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The University of Southampton

Research project: Attard: Artificial complex chemistries: experimental systems that span the animate-inanimate divide

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The aim of this research programme is to address the question on whether or not there is a critical degree of complexity in a chemical reaction network, beyond which the architecture and other network properties become indistinguishable from those of networks from animate systems.

At a fundamental reductionist level, living systems could be considered to be highly complex collections of chemical species, organised and linked by a network of chemical transformations. These networks are able to use external sources of energy (chemical, or electromagnetic) to sustain and create copies themselves. The chemical complexity inherent in living systems is not solely due to the number of distinct chemical species (compositional complexity) that comprise them. Complexity also arises because of the structures of the networks of reactions that link these species (network complexity), their dynamics (temporal complexity) and their self-assembly/organisation into nano- and micro-architectures (spatial complexity).

This project addresses fundamental questions on the relationship between animate and inanimate systems at the chemical level. It focuses on a systematic experimental implementation of artificial chemical networks with compositional, spatial and temporal complexity that is comparable with that of biochemical networks. These chemistries will test the hypothesis that the networks of species produced by mixing a sufficient initial number of reactive compounds will evolve in complexity such that they will exhibit behaviours and characteristics that are indistinguishable from those of metabolic networks. It will investigate artificial chemistries that are spatially heterogeneous and have at least ten-fold more species than systems studied to date. We anticipate that our methodology will provide an unprecedented level of coverage of reaction parameter space and the detail of our data sets will enable us to compare artificial chemistries to evolved chemistries and to identify the conditions necessary for the emergence of properties that are characteristic of living systems. In this way we will achieve accessible experimental model systems of biological systems that can provide fundamental insights into system-level interventions to control homeostasis and other network properties.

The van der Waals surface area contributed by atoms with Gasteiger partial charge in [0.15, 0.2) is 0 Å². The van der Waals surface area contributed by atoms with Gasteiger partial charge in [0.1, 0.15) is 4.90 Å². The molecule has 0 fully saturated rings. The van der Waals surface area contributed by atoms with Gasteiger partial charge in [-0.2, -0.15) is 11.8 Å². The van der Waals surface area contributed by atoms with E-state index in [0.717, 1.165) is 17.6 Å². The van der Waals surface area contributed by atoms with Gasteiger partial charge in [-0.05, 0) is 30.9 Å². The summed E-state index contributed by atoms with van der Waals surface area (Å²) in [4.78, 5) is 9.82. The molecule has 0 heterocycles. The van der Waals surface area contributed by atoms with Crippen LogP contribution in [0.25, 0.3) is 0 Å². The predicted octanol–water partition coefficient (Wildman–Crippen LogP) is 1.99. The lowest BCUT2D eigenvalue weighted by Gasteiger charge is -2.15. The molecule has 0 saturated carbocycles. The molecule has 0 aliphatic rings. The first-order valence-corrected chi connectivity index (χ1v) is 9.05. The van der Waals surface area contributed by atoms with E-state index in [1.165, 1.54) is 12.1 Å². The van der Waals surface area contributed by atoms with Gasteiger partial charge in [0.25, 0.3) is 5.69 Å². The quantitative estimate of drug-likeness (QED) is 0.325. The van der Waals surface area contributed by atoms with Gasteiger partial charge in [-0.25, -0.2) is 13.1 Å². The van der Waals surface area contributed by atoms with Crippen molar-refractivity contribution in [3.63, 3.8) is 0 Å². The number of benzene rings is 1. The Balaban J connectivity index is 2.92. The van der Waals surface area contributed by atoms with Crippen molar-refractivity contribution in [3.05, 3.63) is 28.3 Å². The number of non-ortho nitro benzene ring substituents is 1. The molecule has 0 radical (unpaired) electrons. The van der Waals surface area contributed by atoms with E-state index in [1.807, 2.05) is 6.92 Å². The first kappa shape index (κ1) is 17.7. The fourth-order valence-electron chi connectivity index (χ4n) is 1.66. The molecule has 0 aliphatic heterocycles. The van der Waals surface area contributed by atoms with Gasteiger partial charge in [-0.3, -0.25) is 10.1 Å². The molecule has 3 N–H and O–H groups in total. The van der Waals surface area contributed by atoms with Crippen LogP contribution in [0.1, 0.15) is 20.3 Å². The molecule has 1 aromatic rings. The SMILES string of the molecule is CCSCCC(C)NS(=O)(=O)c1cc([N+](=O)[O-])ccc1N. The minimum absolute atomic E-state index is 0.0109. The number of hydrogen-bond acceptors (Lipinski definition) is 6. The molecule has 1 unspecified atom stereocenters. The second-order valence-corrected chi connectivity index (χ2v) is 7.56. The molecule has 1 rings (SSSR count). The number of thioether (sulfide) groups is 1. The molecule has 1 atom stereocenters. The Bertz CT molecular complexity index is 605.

This research is being carried out in collaboration with Andrew Shaw (University of Exeter) and Jakob Andersen (Earth Life Science Institute, Tokyo Institute of Technology).

Related research groups

Chemical Biology, Diagnostics and Therapeutics
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